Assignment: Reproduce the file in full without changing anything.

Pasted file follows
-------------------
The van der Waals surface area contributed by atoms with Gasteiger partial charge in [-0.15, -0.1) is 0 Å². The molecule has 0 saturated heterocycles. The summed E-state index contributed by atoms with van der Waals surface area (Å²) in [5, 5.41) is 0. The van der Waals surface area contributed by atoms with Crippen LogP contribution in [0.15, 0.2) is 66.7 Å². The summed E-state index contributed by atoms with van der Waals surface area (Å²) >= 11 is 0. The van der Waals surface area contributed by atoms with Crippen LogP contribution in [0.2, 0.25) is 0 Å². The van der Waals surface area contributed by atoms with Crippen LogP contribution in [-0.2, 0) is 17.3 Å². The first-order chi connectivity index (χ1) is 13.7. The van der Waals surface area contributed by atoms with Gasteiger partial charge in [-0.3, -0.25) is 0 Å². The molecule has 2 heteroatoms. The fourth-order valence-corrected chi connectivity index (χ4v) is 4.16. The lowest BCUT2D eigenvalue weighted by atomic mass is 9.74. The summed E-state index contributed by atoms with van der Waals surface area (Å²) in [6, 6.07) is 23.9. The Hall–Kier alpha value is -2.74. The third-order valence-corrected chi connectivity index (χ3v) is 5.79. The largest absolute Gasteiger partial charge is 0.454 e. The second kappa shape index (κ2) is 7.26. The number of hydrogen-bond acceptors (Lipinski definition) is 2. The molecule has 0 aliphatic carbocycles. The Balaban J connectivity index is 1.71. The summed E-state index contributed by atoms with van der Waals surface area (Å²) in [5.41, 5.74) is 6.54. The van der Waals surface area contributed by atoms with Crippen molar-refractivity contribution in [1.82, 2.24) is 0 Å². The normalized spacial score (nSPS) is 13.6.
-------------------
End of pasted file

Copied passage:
The van der Waals surface area contributed by atoms with Gasteiger partial charge in [-0.15, -0.1) is 0 Å². The molecule has 0 saturated heterocycles. The summed E-state index contributed by atoms with van der Waals surface area (Å²) in [5, 5.41) is 0. The van der Waals surface area contributed by atoms with Crippen LogP contribution in [0.15, 0.2) is 66.7 Å². The summed E-state index contributed by atoms with van der Waals surface area (Å²) >= 11 is 0. The van der Waals surface area contributed by atoms with Crippen LogP contribution in [0.2, 0.25) is 0 Å². The van der Waals surface area contributed by atoms with Crippen LogP contribution in [-0.2, 0) is 17.3 Å². The first-order chi connectivity index (χ1) is 13.7. The van der Waals surface area contributed by atoms with Gasteiger partial charge in [-0.3, -0.25) is 0 Å². The molecule has 2 heteroatoms. The fourth-order valence-corrected chi connectivity index (χ4v) is 4.16. The lowest BCUT2D eigenvalue weighted by atomic mass is 9.74. The summed E-state index contributed by atoms with van der Waals surface area (Å²) in [6, 6.07) is 23.9. The Hall–Kier alpha value is -2.74. The third-order valence-corrected chi connectivity index (χ3v) is 5.79. The largest absolute Gasteiger partial charge is 0.454 e. The second kappa shape index (κ2) is 7.26. The number of hydrogen-bond acceptors (Lipinski definition) is 2. The molecule has 0 aliphatic carbocycles. The Balaban J connectivity index is 1.71. The summed E-state index contributed by atoms with van der Waals surface area (Å²) in [5.41, 5.74) is 6.54. The van der Waals surface area contributed by atoms with Crippen molar-refractivity contribution in [1.82, 2.24) is 0 Å². The normalized spacial score (nSPS) is 13.6.